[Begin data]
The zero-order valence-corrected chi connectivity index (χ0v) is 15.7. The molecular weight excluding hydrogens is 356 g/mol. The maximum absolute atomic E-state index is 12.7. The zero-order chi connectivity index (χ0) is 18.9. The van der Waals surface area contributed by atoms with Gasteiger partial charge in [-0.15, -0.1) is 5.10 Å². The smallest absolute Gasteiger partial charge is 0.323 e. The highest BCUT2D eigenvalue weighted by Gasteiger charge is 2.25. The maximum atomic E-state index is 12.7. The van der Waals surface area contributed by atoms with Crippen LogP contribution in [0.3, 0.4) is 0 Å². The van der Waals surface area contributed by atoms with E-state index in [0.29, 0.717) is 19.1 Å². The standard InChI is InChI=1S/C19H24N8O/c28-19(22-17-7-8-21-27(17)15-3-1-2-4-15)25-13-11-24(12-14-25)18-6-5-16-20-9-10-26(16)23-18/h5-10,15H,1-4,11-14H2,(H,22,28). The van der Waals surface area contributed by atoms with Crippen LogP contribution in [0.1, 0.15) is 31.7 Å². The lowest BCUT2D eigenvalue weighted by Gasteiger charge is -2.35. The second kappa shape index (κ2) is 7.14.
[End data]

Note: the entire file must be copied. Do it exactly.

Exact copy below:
The zero-order valence-corrected chi connectivity index (χ0v) is 15.7. The molecular weight excluding hydrogens is 356 g/mol. The maximum absolute atomic E-state index is 12.7. The zero-order chi connectivity index (χ0) is 18.9. The van der Waals surface area contributed by atoms with Gasteiger partial charge in [-0.15, -0.1) is 5.10 Å². The smallest absolute Gasteiger partial charge is 0.323 e. The highest BCUT2D eigenvalue weighted by Gasteiger charge is 2.25. The maximum atomic E-state index is 12.7. The van der Waals surface area contributed by atoms with Crippen LogP contribution in [0.3, 0.4) is 0 Å². The van der Waals surface area contributed by atoms with E-state index in [0.29, 0.717) is 19.1 Å². The standard InChI is InChI=1S/C19H24N8O/c28-19(22-17-7-8-21-27(17)15-3-1-2-4-15)25-13-11-24(12-14-25)18-6-5-16-20-9-10-26(16)23-18/h5-10,15H,1-4,11-14H2,(H,22,28). The van der Waals surface area contributed by atoms with Crippen LogP contribution in [0.1, 0.15) is 31.7 Å². The lowest BCUT2D eigenvalue weighted by Gasteiger charge is -2.35. The second kappa shape index (κ2) is 7.14.